Supply Chain Security

When we think about cyber threats, we often imagine a lone attacker sitting in a dark room, furiously typing as green text spreads across the screen in order to gain access to sensitive information or assume control of some system to which they would otherwise not have access.  While this sort of threat does exist, we now see a much greater threat in the form of coordinated adversaries attempting to compromise the supply chains of our industries and governments.  These adversaries exploit supply chain vulnerabilities, stealing intellectual property, exploiting software vulnerabilities, surveilling and disrupting critical infrastructure, and engaging in other malicious activity.  To address these vulnerabilities, we need to recognize that within each phase of product lifecycles, from design, manufacture, and transport, to provisioning, utilization, and decommission, there are serious risks.

To effectively protect our infrastructure and devices throughout product lifecycles, we must also consider the components of these products and computing systems.  In the hardware supply chain, we see a specific and growing set of threats which are much more difficult for any one organization to protect against.  Taken together, supply chain threats now affect a broad range of industries and organizations, from critical infrastructure, military and defense, and financial services, to consumer electronics, education, and healthcare.  Mitigating or eliminating these threats is the goal of Supply Chain Security.

Adversaries infiltrate trusted suppliers and vendors to target equipment, systems, and information used every day by industry, governments, and private citizens.  To protect against these threats, it is vital that every actor in the chain has security at the top of their agenda.  However, this is no easy task as no single entity has end-to-end control of the modern technology supply chain.  This means it is imperative that all organizations (public and private, large and small) come together to ensure security and integrity.  This highlights the need for industry standards and ecosystem participation to define, implement, and uphold security guidance.

TCG has been developing Information and Communications Technology (ICT) security standards that enable construction of trusted infrastructure.  The Supply Chain Security Workgroup is developing solutions that bring together these TCG technologies to address supply chain security as well as exploring new ways to mitigate the risks presented by an increasingly global, complex, and disaggregated supply chain.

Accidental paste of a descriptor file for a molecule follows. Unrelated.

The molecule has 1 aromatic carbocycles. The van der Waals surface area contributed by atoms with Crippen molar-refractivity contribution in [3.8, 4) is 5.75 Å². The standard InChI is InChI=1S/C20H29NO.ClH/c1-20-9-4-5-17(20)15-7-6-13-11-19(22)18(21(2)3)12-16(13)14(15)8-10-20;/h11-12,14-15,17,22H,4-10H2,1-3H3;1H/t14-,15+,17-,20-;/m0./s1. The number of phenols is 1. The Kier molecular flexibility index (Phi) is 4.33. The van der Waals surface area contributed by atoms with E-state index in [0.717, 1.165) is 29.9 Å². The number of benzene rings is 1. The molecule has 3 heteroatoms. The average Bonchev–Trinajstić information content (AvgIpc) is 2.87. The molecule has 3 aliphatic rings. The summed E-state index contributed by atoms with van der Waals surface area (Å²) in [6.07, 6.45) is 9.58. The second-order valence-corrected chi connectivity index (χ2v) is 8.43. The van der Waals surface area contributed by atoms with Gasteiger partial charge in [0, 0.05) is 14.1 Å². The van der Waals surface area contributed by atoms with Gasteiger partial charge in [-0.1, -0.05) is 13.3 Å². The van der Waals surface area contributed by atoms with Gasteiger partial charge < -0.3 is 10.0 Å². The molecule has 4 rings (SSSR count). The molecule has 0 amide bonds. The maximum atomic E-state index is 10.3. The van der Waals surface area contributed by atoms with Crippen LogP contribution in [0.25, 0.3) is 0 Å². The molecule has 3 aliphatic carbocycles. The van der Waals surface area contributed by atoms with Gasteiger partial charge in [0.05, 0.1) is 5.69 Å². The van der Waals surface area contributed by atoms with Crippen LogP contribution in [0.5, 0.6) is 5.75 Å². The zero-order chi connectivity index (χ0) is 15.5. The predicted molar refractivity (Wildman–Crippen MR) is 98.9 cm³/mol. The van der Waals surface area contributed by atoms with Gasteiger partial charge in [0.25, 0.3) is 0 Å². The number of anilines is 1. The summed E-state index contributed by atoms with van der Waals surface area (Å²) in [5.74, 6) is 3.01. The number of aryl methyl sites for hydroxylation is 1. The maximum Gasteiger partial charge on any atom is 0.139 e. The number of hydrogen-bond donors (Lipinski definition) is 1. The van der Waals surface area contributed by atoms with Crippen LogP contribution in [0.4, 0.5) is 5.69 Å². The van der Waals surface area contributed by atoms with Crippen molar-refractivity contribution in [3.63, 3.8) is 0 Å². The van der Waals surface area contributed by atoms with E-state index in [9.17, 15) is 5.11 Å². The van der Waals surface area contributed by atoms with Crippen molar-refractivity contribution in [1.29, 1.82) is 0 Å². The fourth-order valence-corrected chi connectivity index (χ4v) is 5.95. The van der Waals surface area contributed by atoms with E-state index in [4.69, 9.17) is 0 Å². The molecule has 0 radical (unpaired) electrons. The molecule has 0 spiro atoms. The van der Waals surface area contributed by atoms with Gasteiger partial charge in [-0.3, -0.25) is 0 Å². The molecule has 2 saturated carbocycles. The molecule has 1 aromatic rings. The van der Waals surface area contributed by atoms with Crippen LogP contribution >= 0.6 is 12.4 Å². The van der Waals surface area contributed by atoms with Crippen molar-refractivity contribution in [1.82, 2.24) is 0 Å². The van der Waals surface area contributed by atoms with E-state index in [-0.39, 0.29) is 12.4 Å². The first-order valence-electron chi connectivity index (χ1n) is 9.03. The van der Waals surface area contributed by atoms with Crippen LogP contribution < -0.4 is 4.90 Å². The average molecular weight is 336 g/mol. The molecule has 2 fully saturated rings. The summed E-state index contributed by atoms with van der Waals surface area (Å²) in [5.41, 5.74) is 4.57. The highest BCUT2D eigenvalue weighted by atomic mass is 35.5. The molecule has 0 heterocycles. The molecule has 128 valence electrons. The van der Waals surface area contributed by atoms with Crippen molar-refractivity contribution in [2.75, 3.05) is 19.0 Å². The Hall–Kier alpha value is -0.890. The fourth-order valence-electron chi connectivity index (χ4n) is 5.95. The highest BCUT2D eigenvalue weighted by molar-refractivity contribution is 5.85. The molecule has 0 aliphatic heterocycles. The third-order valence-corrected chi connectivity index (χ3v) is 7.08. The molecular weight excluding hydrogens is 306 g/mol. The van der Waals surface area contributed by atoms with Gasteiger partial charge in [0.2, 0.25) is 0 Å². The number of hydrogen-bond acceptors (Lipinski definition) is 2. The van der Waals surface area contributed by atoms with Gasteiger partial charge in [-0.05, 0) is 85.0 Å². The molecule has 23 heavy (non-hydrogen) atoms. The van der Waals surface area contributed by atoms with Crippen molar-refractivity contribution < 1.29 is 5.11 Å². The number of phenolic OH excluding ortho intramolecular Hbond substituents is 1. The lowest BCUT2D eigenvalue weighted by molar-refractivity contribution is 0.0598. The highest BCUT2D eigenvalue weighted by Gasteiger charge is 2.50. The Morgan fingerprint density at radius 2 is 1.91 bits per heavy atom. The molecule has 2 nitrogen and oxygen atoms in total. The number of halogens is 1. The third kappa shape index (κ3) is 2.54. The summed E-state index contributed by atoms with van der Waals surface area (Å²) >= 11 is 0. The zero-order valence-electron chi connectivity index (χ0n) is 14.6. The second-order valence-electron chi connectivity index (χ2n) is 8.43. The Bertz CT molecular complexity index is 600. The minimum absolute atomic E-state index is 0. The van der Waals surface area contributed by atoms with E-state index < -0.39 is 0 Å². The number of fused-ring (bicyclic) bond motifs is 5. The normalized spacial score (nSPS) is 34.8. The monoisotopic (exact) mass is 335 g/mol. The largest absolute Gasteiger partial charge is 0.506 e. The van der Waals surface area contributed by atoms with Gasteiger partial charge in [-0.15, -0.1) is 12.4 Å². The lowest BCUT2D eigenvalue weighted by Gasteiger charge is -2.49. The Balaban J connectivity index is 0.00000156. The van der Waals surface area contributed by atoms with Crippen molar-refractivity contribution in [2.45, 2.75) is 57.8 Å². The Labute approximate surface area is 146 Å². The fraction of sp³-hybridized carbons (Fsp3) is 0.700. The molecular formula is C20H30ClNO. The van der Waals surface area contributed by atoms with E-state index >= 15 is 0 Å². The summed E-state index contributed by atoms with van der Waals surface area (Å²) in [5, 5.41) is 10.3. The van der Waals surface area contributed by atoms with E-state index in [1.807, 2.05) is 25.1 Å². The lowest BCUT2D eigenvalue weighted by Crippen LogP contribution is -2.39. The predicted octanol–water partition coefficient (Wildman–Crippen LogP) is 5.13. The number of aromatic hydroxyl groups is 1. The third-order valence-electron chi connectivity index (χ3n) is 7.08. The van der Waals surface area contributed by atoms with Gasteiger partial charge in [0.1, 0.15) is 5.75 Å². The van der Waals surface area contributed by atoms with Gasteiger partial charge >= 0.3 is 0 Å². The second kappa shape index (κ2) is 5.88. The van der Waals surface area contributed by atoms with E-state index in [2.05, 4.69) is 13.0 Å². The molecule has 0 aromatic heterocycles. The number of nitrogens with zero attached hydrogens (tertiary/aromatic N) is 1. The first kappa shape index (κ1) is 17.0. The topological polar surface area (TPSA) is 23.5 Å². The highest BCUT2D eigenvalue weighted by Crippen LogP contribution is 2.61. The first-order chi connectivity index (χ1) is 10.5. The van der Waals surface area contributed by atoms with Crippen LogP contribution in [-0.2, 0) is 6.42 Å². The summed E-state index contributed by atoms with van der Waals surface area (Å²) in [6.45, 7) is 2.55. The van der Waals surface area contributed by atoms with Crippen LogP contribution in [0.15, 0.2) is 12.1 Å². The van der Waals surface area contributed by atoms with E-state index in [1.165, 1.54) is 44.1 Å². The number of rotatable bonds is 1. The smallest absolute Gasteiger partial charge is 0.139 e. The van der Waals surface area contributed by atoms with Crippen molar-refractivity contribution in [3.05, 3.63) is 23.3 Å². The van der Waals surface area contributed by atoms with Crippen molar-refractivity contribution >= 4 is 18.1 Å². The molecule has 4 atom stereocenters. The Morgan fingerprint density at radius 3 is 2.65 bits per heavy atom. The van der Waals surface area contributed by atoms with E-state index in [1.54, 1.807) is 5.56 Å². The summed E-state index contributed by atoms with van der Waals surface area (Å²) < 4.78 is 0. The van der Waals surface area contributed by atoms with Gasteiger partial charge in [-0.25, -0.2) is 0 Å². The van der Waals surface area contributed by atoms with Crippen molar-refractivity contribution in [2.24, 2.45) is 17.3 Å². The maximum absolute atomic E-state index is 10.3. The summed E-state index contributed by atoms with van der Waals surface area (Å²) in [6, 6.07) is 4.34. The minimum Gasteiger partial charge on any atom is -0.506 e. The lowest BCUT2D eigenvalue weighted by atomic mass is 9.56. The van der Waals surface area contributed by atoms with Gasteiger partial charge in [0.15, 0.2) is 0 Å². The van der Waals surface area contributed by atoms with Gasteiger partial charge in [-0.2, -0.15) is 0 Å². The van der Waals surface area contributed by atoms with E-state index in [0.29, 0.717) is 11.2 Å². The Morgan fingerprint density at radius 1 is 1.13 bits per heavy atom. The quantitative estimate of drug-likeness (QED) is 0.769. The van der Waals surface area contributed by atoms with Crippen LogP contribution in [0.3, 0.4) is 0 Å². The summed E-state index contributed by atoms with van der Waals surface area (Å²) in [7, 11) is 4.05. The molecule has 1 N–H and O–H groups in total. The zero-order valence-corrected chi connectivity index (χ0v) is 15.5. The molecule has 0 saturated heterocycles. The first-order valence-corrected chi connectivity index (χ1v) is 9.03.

Chairs

Dennis Mattoon
Principal Software Development Engineer
Microsoft Research
Dennis Mattoon is a Principal Software Development Engineer for Microsoft Research. As one of the founding members of the Security and Privacy Research and Engineering team in MSR, he and his team have spent the last 10 years focused on advances in trusted computing and system security. His most recent work has been on the Device Identifier Composition Engine Specification and Architectures (TCG DiceArch), Robust and Resilient IoT (RIoT), and the Cyber-Resilient Platform Initiative. (https://aka.ms/CyRes). Dennis has previously represented Microsoft on TCG efforts including the D-RTM specification, development of the TPM 2.0 reference implementation, and was responsible for Microsoft partner enablement/adoption of TPM 2.0.  Dennis also maintains the TPM Software Stack from Microsoft Research (https://github.com/Microsoft/TSS.MSR) and worked with the TSS work group in TCG during its development.
Michael Mattioli
Principal Engineer, Hardware Engineering
The Goldman Sachs Group, Inc.
Michael leads the Hardware Engineering team within Goldman Sachs. He is responsible for the design and engineering of the firm’s digital experiences and technologies. He is also responsible for the overall strategy and execution of hardware innovation both within the firm and within the broader technology industry.
Jun Takei
Intel Corporation